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Coronavirus is killing diabetic, blood pressure patients more

By Allan Mungai | July 16th 2020 at 08:00:00 GMT +0300

Vinicius Molla, a hematologist and volunteer of a clinical trial of Oxford Covid-19 vaccine, examines a patient at a consulting room in Sao Paulo, Brazil. [Reuters]

The coronavirus is killing diabetes and hypertension patients more than any other people with underlying medical conditions. By Tuesday, some 197 people had lost their lives due to coronavirus in Kenya. Majority of the people who have succumbed to Covid-19 had diabetes and hypertension.

While the Ministry of Health had not published data relating to the deaths from Covid-19 to underlying conditions, the number of patients who have died and had diabetes and hypertension are anecdotally high. The ministry says the fatalities are disproportionately patients who are already suffering from diabetes, hypertension, lung and heart disease and other conditions that affect the immunity.

For instance, of the mortalities announced on June 18, seven had underlying conditions: four had diabetes, one high blood pressure, one bone cancer and  one HIV.

Of the three fatalities reported on May 27, one had diabetes, the second had diabetes and hypertension while the third one had cancer of the breast.

Covid 19 Time Series

 

The Acting Director General for Health, Patrick Amoth, said those with diabetes were at a higher risk followed by hypertension and cancer.

By July 4, out of the 154 patients that have succumbed to Covid-19, six had cancer, data from the ministry shows.

Marianne Mureithi, a microbiologist at the University of Nairobi, explained that treatment with chemotherapy was associated with a reduction in CD4 count of cancer patients, and this led to an increased risk of severe Covid-19.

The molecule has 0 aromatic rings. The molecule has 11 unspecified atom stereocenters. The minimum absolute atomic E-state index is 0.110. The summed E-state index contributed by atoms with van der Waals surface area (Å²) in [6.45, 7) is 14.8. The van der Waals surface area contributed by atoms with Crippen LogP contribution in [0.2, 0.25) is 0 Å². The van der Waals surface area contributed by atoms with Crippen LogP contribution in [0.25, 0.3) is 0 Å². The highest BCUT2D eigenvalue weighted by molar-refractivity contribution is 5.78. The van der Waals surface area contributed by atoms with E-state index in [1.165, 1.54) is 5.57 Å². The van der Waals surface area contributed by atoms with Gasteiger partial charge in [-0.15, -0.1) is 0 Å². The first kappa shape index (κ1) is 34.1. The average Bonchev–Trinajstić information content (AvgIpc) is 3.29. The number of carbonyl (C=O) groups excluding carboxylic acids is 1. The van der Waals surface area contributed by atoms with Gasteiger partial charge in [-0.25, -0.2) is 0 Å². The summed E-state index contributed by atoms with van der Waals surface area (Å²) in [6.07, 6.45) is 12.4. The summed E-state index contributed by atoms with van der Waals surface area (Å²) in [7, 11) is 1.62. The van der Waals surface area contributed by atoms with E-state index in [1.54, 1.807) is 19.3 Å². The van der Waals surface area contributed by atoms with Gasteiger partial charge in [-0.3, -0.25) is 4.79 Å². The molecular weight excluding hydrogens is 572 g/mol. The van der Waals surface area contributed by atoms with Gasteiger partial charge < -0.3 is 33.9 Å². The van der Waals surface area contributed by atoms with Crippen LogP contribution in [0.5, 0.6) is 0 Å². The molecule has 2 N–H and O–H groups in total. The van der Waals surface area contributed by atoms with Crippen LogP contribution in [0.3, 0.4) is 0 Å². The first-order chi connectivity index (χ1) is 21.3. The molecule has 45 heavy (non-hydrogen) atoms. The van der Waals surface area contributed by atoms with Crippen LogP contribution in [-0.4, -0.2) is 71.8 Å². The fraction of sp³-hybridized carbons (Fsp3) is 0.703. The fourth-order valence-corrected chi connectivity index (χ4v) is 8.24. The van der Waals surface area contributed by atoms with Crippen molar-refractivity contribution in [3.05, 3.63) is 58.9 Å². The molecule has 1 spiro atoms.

“People who have cancer and are going through chemotherapy have a higher risk of developing severe symptoms. Chemotherapy somehow reduces your CD4 count and the effectiveness of your immune system. The immunity is key in how the disease will progress. If you are compromised in any way this will lead to the disease progressing to you requiring ICU care,” she said.

Amref Health Africa CEO Githinji Gitahi said the major factors in Kenya that had been documented was age, diabetes and hypertension.  “We have age-related data and we know that age is a major factor. We know that 95 of the 197 deaths are people above 60 years,” Dr Githinji said. “We also have a significant number of people between 40 and 59 and these are the number associated with underlying conditions,” he said.

Covid, he said, made diabetes worse and may also cause diabetes. “In some people who may have been borderline diabetic, Covid may make it show and become worse,” he said, adding that patients with diseases of the cardiovascular system and cancer also had a higher risk.

The National Cancer Institute estimates that 47,887 Kenyans are diagnosed with cancer every year and 32,987 patients die annually.

Dr Amoth said those who are HIV positive had a lower risk of dying from Covid if they were on retroviral therapy.

In a study conducted among 14,616 respondents in June, the Kenya National Bureau of Statistics found that 18.2 per cent of the respondents had at least a member with a pre-existing medical condition diagnosed by a healthcare practitioner.

High blood pressure/hypertension was the most common among the reported conditions with 35 per cent saying they knew someone who had the condition. The ministry says 24 per cent of the adult population - about 6.1 million people - are hypertensive.

The Kenya Health Information System January to March 2020 data from 21 reporting counties on hypertension indicate that a total of 67,465 hypertensive patients were seen and reported. Those hypertensive are disproportionately women, 49,144 were females while 18,231 cases were male.

Diabetes was second with 15 per cent, 11.8 per cent said they knew someone with a chronic lung disease such as asthma and fibrosis, heart disease, heart attack or stroke (3.2 per cent), cancer (2.0), bronchitis (1.6), while 5.8 per cent said they knew someone with a compromised immune system.  

Local data on diabetes indicates that there are about 500,000 diabetics and 9,000 deaths each year. 

Experts also say that body weight has been associated with increased risk of severe coronavirus.

Dr Mureithi said the more obese a person was, the more the immune system slowed down, and the higher the risk of developing severe disease.


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